High velocity of gaseous media results in excessive aerodynamic noise.
A pressure loss factor F.sub.L is commonly used in the valve industry to define, how much of the kinetic energy within a valve is lost by the throttling process.
P.sub.1 - P.sub.2 = F.sub.L.sup.2 (P.sub.1 - P.sub.c),
wherein P.sub.1 is the absolute inlet pressure, P.sub.2 the outlet pressure, and P.sub.c is the static pressure at the Vena Contracta i.e. at the point of highest throttling velocity. Vaporization at the Vena Contracta will occur whenever
P.sub.1 - P.sub.2 ≧ F.sub.L.sup.2 (P.sub.1 - P.sub.v),
wherein P.sub.v is the vapor pressure of the liquid.
A typical semispherical plug valve in the wide open position has a F.sub.L.sup.2 of 0.36. This means, the valve will cavitate with cold water (P.sub.v ≈ 0 psia), whenever the pressure drop (P.sub.1 - P.sub.2) exceeds 36% of the inlet pressure. Such a low limit severely restricts the applicability of such a valve type.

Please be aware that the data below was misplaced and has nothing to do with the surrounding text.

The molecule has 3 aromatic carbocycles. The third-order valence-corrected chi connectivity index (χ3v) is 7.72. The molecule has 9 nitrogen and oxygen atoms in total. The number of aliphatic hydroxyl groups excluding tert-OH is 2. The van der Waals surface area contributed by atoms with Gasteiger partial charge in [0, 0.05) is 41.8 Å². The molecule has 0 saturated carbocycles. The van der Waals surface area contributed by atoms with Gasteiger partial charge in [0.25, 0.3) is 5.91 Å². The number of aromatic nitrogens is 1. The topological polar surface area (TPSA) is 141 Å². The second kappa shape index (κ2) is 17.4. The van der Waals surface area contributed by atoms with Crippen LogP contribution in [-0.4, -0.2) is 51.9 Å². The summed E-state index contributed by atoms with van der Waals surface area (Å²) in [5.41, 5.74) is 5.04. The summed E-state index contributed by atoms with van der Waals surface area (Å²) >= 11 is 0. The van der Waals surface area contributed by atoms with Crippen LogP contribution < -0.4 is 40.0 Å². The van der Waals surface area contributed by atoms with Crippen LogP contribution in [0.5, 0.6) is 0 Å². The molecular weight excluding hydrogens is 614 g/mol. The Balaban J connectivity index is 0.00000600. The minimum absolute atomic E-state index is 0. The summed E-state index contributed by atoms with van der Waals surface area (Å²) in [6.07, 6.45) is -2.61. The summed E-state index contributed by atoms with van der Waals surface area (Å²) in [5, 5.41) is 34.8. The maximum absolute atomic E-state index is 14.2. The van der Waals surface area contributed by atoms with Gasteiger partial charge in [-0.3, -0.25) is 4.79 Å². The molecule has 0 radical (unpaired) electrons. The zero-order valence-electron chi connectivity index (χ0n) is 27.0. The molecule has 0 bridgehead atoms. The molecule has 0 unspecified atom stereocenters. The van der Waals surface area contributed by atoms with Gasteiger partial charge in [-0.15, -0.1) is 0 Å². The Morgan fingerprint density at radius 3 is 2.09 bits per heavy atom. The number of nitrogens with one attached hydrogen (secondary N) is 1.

Furthermore, cavitation occurring within a single large valve port produces relatively large vapor bubbles, which generate much more noise and pipe vibrations than a large number of very small bubbles would.
My invention overcomes all these disadvantages. First, my invention allows the throttling flow area to be subdivided into a multitude of individual channels each to:
A. provide abrupt discharge means for high loss of kinetic energy, and
B. to reduce noise by providing a large number of small jet streams rather than one large single opening.
The fluid Mechanic Laws teach, that pressure loss is proportional to the ratio of the square of throttling velocity to pipe discharge velocity. This can be expressed as
k = (l - A.sub.1 /A.sub.2).sup.2 and F.sub.L.sup.2 = f(k),
wherein A.sub.1 = throttling area and A.sub.2 = the pipe area.
F.sub.L.sup.2 will be higher, the smaller the throttling area becomes in relation to the pipe or discharge area of the valve.